June 24, 2020

Supreme Court DACA Ruling Is Met With Joy, Apprehension, and Hope for More

By Donald Gilpin

In a decision that has had major reverberations in the local and Princeton University communities, the Supreme Court of the United States on July 18 ruled to keep in place, for now anyway, the Deferred Action for Childhood Arrivals (DACA) program that protects certain immigrants, the Dreamers, from deportation. The Supreme Court blocked President Donald Trump’s order to terminate the program, though he has promised to try again.

“I and countless others celebrated the Supreme Court’s ruling that rejected the Trump administration’s effort to end DACA,” wrote Princeton Councilwoman Leticia Fraga. “For our Dreamers, it means that for the first time in three years they can breathe a little easier. I am pleased but apprehensive that the Trump administration will turn around and attempt to end the program again, but hopefully not before we have the opportunity to vote them out of office.” 

Fraga went on to emphasize the limitations of the DACA program and the need for Congressional action to pass legislation that can provide a path to citizenship. “As before, the program only allows for two-year, renewable work permits,” she wrote in an email. “What we truly need is for Congress to pass legislation that would offer a path to citizenship, not just for young immigrants but for their parents and others who are undocumented, so that they can continue to live and work in what is for many of them the only home they remember.”

Fatima Mughal, a local public school teacher, activist, and community organizer, described the Supreme Court decision as “a tiny step in the right direction, but we have a lot of work to do.” She continued, “Ending DACA would have meant losing 700,000 friends, family members, and students, as well as doctors, lawyers, teachers, volunteers, and countless others who play valuable roles in our community. After the ruling, there was a collective sigh of relief from our neighbors who depend on DACA to be legally allowed to continue living in the only place they’ve called home.”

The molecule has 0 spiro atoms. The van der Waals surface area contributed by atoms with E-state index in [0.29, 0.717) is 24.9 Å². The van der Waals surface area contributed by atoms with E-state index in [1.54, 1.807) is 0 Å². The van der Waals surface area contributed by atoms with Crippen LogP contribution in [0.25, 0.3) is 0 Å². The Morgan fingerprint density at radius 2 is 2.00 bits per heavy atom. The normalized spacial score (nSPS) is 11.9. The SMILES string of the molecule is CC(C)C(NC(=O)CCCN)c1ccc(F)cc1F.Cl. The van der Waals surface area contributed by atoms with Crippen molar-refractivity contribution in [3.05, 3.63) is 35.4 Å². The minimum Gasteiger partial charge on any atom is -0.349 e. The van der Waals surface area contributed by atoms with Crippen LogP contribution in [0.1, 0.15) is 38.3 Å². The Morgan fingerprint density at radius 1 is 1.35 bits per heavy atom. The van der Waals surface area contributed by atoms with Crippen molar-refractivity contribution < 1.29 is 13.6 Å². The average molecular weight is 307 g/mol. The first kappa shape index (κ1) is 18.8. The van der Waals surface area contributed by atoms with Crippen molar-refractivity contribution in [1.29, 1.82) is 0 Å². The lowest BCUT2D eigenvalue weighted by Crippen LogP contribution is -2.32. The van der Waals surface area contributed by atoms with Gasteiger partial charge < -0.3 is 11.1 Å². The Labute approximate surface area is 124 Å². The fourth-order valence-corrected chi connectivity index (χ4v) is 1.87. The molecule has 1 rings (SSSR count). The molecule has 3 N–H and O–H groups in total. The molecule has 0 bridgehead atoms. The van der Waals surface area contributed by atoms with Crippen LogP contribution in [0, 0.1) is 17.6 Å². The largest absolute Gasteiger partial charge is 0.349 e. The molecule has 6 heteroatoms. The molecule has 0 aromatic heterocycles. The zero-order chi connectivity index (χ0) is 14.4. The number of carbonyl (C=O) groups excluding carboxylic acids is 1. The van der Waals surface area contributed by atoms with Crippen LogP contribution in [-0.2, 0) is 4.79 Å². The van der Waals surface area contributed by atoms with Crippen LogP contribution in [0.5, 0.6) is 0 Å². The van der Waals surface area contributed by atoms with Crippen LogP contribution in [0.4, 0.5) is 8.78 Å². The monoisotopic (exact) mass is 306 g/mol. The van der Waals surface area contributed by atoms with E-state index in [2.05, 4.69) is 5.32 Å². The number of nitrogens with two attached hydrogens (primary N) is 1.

Mughal described some of the effects of the program and the need for much more support for immigrants. “The DACA program was always a band-aid for a much larger conversation the government was unwilling to have,” she wrote. “While my friends who are DACA recipients are able to do things like apply for jobs and get a license to drive to school or to the doctor without fear, the millions of undocumented immigrants living without DACA are unable to do those simple things safely.”

She continued, “Many of those people who continue to live in fear are the parents and loved ones of DACA recipients. They are also integral members of our community, and they deserve the same basic courtesy of not having to live in fear of being ripped out of the communities they work so hard to help flourish. They deserve to be able to live in dignity.”

Princeton University, Microsoft Corporation, and Princeton 2018 graduate Maria Perales Sanchez are co-plaintiffs in a case challenging the government’s decision to end DACA. “Princeton University filed this suit because our success as a world-class teaching and research university depends on our ability to attract and support talented students from all backgrounds,” Princeton President Christopher L. Eisgruber said in a June 18 statement.

He continued, “Today’s carefully reasoned Supreme Court decision rightly protects DACA beneficiaries against arbitrary agency action. We welcome that decision, but we also know that the Dreamers’ future, and our own future, will depend on legislation that gives them a clear path to citizenship. Princeton will continue to advocate on behalf of DACA beneficiaries and the many other immigrants whose talent, hard work, and creativity contribute so vitally to this University and to our country.”

Princeton University stated that it will continue to urge Congress to achieve a legislative solution that provides permanent legal protections for all Dreamers.

Perales Sanchez, who now works at a Baltimore nonprofit that defends migrants’ rights, also applauded the decision, but is eager to see more progress. “Today, we celebrate a positive decision, being well aware that we still need a permanent legislative solution that includes all 11 million of us – our families, our siblings, our parents, and folks who don’t fit the ‘Dreamer’ criteria,” she said. “I’m in awe of the power of youth to bring about change, and while I celebrate SCOTUS for the decision, I remind myself that this couldn’t come about without the millions of folks putting racial and social justice first. We will keep fighting for a world that includes, celebrates, and uplifts us, and sees us as human beings.”